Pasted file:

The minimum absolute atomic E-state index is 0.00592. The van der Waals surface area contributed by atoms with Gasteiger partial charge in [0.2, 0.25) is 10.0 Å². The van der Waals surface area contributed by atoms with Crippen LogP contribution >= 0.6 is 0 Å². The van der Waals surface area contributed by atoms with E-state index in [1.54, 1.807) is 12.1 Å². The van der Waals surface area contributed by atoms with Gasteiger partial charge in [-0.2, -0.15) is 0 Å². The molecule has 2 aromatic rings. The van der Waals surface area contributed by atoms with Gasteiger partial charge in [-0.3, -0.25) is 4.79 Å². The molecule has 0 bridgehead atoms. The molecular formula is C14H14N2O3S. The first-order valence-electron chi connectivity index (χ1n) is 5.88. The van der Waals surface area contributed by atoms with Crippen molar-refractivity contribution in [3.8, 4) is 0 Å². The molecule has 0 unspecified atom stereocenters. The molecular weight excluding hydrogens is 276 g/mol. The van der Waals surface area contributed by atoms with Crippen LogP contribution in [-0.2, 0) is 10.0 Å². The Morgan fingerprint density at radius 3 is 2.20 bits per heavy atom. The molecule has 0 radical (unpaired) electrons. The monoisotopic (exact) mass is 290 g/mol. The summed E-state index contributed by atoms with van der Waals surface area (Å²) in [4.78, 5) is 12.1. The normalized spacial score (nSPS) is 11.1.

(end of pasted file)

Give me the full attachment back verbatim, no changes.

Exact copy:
The minimum absolute atomic E-state index is 0.00592. The van der Waals surface area contributed by atoms with Gasteiger partial charge in [0.2, 0.25) is 10.0 Å². The van der Waals surface area contributed by atoms with Crippen LogP contribution >= 0.6 is 0 Å². The van der Waals surface area contributed by atoms with E-state index in [1.54, 1.807) is 12.1 Å². The van der Waals surface area contributed by atoms with Gasteiger partial charge in [-0.2, -0.15) is 0 Å². The molecule has 2 aromatic rings. The van der Waals surface area contributed by atoms with Gasteiger partial charge in [-0.3, -0.25) is 4.79 Å². The molecule has 0 bridgehead atoms. The molecular formula is C14H14N2O3S. The first-order valence-electron chi connectivity index (χ1n) is 5.88. The van der Waals surface area contributed by atoms with Crippen molar-refractivity contribution in [3.8, 4) is 0 Å². The molecule has 0 unspecified atom stereocenters. The molecular weight excluding hydrogens is 276 g/mol. The van der Waals surface area contributed by atoms with Crippen LogP contribution in [-0.2, 0) is 10.0 Å². The Morgan fingerprint density at radius 3 is 2.20 bits per heavy atom. The molecule has 0 radical (unpaired) electrons. The monoisotopic (exact) mass is 290 g/mol. The summed E-state index contributed by atoms with van der Waals surface area (Å²) in [4.78, 5) is 12.1. The normalized spacial score (nSPS) is 11.1.